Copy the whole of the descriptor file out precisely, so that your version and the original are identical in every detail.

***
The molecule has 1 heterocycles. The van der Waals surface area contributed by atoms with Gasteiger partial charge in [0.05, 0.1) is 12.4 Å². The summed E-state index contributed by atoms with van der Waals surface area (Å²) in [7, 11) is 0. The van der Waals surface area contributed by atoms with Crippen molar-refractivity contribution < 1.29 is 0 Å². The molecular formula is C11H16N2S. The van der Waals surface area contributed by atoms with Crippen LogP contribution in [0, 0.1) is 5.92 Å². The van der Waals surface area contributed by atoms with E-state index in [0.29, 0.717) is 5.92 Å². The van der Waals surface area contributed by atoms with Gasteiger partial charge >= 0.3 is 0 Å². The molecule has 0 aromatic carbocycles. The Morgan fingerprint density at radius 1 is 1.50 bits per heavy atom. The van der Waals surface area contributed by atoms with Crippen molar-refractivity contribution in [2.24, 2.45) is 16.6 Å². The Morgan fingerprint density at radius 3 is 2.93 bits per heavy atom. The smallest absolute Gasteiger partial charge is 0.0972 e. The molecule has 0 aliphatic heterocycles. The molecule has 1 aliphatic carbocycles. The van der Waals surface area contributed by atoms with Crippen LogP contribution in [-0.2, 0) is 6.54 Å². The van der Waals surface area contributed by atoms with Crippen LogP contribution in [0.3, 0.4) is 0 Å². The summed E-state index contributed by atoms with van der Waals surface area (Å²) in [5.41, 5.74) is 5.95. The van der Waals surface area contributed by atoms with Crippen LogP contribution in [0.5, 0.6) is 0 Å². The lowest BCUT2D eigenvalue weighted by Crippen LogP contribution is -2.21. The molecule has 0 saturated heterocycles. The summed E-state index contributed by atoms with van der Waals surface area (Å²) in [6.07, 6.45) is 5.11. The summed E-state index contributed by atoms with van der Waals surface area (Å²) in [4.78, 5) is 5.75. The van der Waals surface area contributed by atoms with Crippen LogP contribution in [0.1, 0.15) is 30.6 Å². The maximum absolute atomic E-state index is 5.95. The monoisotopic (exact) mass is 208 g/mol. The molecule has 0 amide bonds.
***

The molecule has 1 heterocycles. The van der Waals surface area contributed by atoms with Gasteiger partial charge in [0.05, 0.1) is 12.4 Å². The summed E-state index contributed by atoms with van der Waals surface area (Å²) in [7, 11) is 0. The van der Waals surface area contributed by atoms with Crippen molar-refractivity contribution < 1.29 is 0 Å². The molecular formula is C11H16N2S. The van der Waals surface area contributed by atoms with Crippen LogP contribution in [0, 0.1) is 5.92 Å². The van der Waals surface area contributed by atoms with E-state index in [0.29, 0.717) is 5.92 Å². The van der Waals surface area contributed by atoms with Gasteiger partial charge >= 0.3 is 0 Å². The molecule has 0 aromatic carbocycles. The Morgan fingerprint density at radius 1 is 1.50 bits per heavy atom. The van der Waals surface area contributed by atoms with Crippen molar-refractivity contribution in [2.24, 2.45) is 16.6 Å². The Morgan fingerprint density at radius 3 is 2.93 bits per heavy atom. The smallest absolute Gasteiger partial charge is 0.0972 e. The molecule has 0 aliphatic heterocycles. The molecule has 1 aliphatic carbocycles. The van der Waals surface area contributed by atoms with Crippen LogP contribution in [-0.2, 0) is 6.54 Å². The van der Waals surface area contributed by atoms with Crippen LogP contribution in [0.3, 0.4) is 0 Å². The summed E-state index contributed by atoms with van der Waals surface area (Å²) in [5.41, 5.74) is 5.95. The van der Waals surface area contributed by atoms with Crippen LogP contribution in [0.5, 0.6) is 0 Å². The lowest BCUT2D eigenvalue weighted by Crippen LogP contribution is -2.21. The molecule has 0 saturated heterocycles. The summed E-state index contributed by atoms with van der Waals surface area (Å²) in [6.07, 6.45) is 5.11. The summed E-state index contributed by atoms with van der Waals surface area (Å²) in [4.78, 5) is 5.75. The van der Waals surface area contributed by atoms with Crippen LogP contribution in [0.1, 0.15) is 30.6 Å². The maximum absolute atomic E-state index is 5.95. The monoisotopic (exact) mass is 208 g/mol. The molecule has 0 amide bonds.